Her driver asked her later what that was all about. And the Rebbetzin answered: “When I was a girl my father told me that whenever your routine gets jolted, be sensitive to what’s going on, because opportunities are coming your way.”
So, I continued to my Afrikaner friend, my flight was canceled last night and I am now on a different airline flying to a different city
And, interjected the Afrikaner, your seat was taken by the pilot and you sat next to me!
I hadn’t thought of that. I was mid-sentence expressing how I have to be on the lookout now. But he had seen a conclusion to the mystery where I had only seen a growing one. He asked for my business card because he needed to speak with me more.
So far, as of four days later, there is no dramatic end to this story, not even a dramatic twist to the story, but I left with the reminder that hashgacha protis is a constant and we so often never know if we are being effective or not.
But what about my plans that were ruined? I was supposed to go the Ohel, in preparation for 22 Shevat, and I had it all prepared!! I was looking forward! Sometimes it is our passive presence which is the most powerful and crucial, and sometimes we have to listen instead of talk.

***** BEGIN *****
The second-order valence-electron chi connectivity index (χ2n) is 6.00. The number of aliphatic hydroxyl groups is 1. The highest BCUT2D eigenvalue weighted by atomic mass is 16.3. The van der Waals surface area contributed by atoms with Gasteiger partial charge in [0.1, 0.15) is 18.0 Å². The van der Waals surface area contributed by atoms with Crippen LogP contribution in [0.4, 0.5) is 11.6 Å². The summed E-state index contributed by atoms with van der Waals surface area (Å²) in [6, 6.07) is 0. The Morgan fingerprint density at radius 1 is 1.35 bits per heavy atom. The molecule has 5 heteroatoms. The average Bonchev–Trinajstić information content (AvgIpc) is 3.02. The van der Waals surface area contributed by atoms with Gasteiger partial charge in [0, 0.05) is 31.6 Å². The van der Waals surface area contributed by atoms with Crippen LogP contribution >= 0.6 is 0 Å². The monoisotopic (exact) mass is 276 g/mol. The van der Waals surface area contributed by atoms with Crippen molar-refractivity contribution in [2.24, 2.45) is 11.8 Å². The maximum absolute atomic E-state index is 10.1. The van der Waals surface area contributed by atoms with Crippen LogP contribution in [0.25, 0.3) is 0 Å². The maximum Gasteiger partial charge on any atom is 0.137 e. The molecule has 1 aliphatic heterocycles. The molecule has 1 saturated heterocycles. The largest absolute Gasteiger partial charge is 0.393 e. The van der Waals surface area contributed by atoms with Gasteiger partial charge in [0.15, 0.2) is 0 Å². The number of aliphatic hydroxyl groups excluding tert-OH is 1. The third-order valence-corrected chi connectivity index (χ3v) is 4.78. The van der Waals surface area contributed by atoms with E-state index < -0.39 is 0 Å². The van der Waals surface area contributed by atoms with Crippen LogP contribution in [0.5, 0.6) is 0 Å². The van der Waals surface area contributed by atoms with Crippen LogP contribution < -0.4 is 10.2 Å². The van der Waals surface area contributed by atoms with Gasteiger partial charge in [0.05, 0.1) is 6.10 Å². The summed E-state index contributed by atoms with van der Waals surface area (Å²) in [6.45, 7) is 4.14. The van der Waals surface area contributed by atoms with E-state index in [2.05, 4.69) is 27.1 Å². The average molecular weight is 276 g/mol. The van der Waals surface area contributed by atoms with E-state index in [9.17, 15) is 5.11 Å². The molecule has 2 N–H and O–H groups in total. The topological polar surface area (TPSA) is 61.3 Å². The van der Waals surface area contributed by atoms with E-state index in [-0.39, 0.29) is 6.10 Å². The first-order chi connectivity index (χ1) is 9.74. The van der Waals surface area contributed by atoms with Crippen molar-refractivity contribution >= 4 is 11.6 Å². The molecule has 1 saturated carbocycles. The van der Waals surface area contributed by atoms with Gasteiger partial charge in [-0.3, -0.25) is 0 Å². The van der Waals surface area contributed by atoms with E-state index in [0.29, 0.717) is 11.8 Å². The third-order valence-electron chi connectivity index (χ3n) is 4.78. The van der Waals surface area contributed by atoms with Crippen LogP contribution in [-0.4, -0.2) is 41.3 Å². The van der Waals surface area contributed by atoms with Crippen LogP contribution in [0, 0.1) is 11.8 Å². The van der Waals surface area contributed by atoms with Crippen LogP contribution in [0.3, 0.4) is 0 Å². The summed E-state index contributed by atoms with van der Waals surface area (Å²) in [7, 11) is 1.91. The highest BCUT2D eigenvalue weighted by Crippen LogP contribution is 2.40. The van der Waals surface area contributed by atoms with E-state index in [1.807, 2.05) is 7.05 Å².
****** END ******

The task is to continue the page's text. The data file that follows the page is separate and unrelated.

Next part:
The Rebbetzin referred to herself as the mother of Chasidim, I heard this myself from her doctor. Which I found startling, because from whatever little I know of the Rebbetzin, she was not given to hyperbole and she wasn’t given to platitudes. If she said it she meant it. And the truth is, that most Chasidim had never seen the Rebbetzin, never mind been introduced to her, never mind spoken to her, never mind gotten to know her. And those that did were few and far between.
But she called herself our mother. She was a strong presence, even if we didn’t know it, or perhaps, counter intuitively she was a strong presence because we didn’t know it. I have heard that when Zalman Jaffe initially came to the Rebbe he had yechidusin of an hour-and-a-half. After he began meeting with the Rebbetzin, the yechidus went down to under 30 minutes.
Her whole focus was the Rebbe, and the Rebbe’s whole focus was us. So, her whole focus was us, and we saw this somewhat in how after she passed away the Rebbe never really seemed the same. We had lost something fundamental. The Rebbe had lost something irreplaceable.
But still, she was never even seen.
Some thirty years ago I saw an article in the New York Times. About architecture, a man who is obsessed with finding buildings from before the Civil War and redoing them. He would dig through up to four layers of floor board until he got to the original flooring with which the building was constructed. He would peel through up to twenty layers of paint and wallpaper until he got to the original and then commission an exact replica of the pattern and texture used the first time on the building. He maintained that the quality of the architecture and the materials of these old buildings are superior to what we have now, that a lot has been lost and he feels he is obsessed with its retrieval. The highest compliment he ever gets is when a visitor says to him – “but YOU haven’t DONE anything.”